JAMES ROSS 1846 - 1849 ORIGINAL MANUSCRIPT DIARY DETAILING THIS YOUNG TEACHER'S EDUCATION TO BECOME A MEDICAL DOCTOR
CASTLETON VERMONT ELIZABETHTOWN NEW JERSEY NJ 1846 Poor Manuscript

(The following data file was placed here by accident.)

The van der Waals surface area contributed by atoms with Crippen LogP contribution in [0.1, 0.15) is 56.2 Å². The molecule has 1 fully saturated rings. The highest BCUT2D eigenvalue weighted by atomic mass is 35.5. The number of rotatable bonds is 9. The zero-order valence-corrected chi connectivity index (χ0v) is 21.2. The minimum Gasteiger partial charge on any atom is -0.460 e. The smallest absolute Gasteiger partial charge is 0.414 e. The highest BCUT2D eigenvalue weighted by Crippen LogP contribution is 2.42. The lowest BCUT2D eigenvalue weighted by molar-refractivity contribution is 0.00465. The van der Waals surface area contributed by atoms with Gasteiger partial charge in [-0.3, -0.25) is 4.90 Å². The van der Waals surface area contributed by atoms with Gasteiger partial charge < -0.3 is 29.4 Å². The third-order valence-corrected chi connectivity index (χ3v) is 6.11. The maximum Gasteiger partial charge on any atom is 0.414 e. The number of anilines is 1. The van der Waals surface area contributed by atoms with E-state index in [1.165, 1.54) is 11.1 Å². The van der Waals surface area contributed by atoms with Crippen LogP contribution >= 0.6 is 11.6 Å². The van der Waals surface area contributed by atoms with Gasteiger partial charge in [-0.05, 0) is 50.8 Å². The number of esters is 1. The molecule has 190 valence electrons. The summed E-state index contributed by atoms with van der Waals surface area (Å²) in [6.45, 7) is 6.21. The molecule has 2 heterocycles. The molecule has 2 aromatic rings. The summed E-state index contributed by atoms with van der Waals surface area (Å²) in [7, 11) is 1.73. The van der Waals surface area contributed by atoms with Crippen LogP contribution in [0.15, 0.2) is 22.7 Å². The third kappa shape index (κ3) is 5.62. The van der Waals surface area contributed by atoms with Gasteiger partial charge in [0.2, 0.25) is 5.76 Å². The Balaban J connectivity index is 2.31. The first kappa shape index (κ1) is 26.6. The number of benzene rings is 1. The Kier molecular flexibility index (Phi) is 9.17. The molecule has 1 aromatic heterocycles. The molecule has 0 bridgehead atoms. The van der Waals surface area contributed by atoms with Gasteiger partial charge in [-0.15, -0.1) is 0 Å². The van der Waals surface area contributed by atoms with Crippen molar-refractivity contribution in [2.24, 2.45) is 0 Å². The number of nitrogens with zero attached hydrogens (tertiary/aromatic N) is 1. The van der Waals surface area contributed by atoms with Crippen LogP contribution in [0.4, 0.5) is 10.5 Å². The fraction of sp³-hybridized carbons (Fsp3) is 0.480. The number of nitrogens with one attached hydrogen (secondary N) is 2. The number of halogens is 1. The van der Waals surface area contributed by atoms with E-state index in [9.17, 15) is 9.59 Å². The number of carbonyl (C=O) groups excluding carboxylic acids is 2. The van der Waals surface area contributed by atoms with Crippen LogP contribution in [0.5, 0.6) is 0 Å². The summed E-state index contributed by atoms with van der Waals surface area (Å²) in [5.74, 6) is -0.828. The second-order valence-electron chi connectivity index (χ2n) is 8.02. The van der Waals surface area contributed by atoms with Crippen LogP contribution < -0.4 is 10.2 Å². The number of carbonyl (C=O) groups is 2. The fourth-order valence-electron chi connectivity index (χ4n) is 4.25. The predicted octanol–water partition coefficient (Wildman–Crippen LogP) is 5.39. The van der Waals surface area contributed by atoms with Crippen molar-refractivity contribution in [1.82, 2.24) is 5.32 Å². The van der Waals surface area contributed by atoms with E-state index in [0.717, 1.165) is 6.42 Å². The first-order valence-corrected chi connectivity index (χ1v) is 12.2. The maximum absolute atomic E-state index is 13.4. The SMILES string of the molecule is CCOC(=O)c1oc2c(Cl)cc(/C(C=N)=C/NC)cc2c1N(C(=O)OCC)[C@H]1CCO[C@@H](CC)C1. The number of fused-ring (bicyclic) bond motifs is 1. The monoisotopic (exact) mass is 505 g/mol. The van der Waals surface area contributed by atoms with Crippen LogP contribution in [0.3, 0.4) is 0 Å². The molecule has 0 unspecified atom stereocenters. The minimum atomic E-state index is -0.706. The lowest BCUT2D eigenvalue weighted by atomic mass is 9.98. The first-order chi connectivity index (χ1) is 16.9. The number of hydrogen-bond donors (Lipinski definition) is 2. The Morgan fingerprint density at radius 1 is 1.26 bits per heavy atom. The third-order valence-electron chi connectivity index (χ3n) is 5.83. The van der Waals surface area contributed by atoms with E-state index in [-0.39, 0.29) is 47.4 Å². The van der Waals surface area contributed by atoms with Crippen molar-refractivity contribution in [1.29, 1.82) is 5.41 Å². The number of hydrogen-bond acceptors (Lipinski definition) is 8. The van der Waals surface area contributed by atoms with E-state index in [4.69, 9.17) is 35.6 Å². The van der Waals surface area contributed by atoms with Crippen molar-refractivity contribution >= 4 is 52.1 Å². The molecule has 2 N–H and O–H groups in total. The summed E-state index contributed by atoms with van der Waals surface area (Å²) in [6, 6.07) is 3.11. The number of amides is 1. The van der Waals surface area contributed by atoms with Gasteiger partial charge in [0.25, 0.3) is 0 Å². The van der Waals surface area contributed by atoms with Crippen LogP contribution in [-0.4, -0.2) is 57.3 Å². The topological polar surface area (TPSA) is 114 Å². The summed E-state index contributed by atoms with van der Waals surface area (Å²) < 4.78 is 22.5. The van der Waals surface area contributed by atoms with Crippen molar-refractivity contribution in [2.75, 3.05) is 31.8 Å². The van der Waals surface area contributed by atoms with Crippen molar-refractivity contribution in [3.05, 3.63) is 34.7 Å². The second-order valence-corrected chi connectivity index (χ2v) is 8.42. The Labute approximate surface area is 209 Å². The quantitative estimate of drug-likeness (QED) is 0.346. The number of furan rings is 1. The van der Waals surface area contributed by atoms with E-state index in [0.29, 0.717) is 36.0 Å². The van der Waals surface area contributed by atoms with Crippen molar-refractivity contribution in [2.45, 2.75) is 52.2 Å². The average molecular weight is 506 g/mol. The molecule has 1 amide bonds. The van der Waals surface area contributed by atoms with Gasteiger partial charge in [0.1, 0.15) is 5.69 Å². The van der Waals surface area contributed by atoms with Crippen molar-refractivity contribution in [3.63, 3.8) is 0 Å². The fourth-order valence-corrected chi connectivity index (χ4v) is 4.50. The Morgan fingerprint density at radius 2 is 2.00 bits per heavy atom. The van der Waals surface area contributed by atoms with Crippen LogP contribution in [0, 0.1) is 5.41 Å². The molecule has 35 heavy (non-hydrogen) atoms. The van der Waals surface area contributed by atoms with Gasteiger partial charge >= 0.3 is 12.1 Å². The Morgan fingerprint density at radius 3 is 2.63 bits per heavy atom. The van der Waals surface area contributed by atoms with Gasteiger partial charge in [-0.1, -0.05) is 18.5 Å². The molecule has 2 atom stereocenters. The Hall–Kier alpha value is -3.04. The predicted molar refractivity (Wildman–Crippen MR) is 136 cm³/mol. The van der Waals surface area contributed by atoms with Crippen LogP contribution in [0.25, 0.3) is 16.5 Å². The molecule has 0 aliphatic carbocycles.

On offer is a very interesting, original 1846 - 1849 manuscript diary handwritten by James Ross a hardworking, young teacher turned medical student. James at some point moved to Castleton, Vermont in Rutland County and worked in the area while teaching school. He then goes on to study medicine with a local doctor and eventually moves to Elizabethtown New Jersey [69 Canal Street] where he matriculates at New York City College. His daily life is on every page of this small leather bound journal that he easily carried in his pocket and took it everywhere with him it seems. We learn in Castleton, that he taught school "[had 12 scholars today, a good day"], worked in a small drug store, and studied medicine with Dr. Eliakin Paul. James mentions the name Woodward several times and casual research informs us that Mr. Woodward owned the first drug store in town working from his home. Eventually the drug store was erected on the corner east of the Methodist Church where they did a large business furnishing medicines to physicians in the vicinity, also to graduates of the medical college. The store also sold surgical instruments as James Ross mentions in this diary. James keeps meticulous notations as to the price of numerous items he would purchase, monies paid to him for books, money borrowed from his brother or relative; Reuben Ross, Jr.; where, and with who he lived in a boarding house; where he "staid overnight"; the names of his friends and of his diversions. He mentions Dr. Nichols, Dr. Parker and his lectures, Dr. Paul, Dr. Page, Dr. Clark, Gillman, Barker, Mott, lectures, etc. His daily notes include the 4th of July fire works in Vermont were the best he had ever seen; goes to visit the Woodruff family at Connecticut Farms and rode there with Mr. Fortought; Woodruffs all well, went to a prayer meeting at the old schoolhouse and saw some old friends; apparently James was originally from Connecticut. Got back home to VT, went to work all day, delivered some medicine to A. Hotch; some elixir, and then went to hear Dr. Bostwick speak. James went to the hospital to see soldiers that were sick and being treated with lead wash and liniment. Went to Hope Chapel to listen to Mr. Buckingham and Mr. Chapin talk about capital punishment and came away "fully convinced capital punishment should be established. "Went to a camp meeting in Fairhaven where he attended a lecture with "nearly 30 students together." Went to Chatham Theatre and to the museum where he saw a giant boy, etc. He purchases new clothes, had his boots renailed, sheared sheep for his father, went hunting and killed a pheasant and attended the Methodist church in town. Heard a lot of swearing at a political meeting in Sept. where "men were caucusing in every direction." Went to the fair in Rutland, Vermont, etc. Went to town clerk and took the oath for surveying, closed on a few deeds. Certainly a very busy young man with a lot of "irons in the fire"; teaching, working, studying medicine, and having somewhat of a social life, as he writes of numerous friends. James has written a few names and addresses in this journal to include: H. Fisher, 122 Pearl Street, NY, J. Vaness, corner of Jackson and Johnson Street, Brooklyn, P. S. Denmore and Ed Price, 107 Fulton ST. Doctor Oatman, 111 Eldridge St. Nelson Eddy, 89 Pearl ST. NY, etc. Now he writes about the list of books he will need for medical school and there are quite a few. He took the Sommerville Railroad, and then onto a boat to get to New York. He went to Brooklyn to visit the Navy Yard and eventually on to Elizabethtown NJ where he now settles in to live and attend medical college in NYC. James mentions 77 Fulton Street in New York and O.O. Wickham's class. Condition of the small, 2 1/2 x 4 inch leather bound, 178 pages book is rather poor with several pages are loose, and the interior pages are attempting to come loose from the spine, yet still holding; the outside leather case had a snap cover at one time, however the snap is missing. Leather shows wear and scuffing. Overall Poor.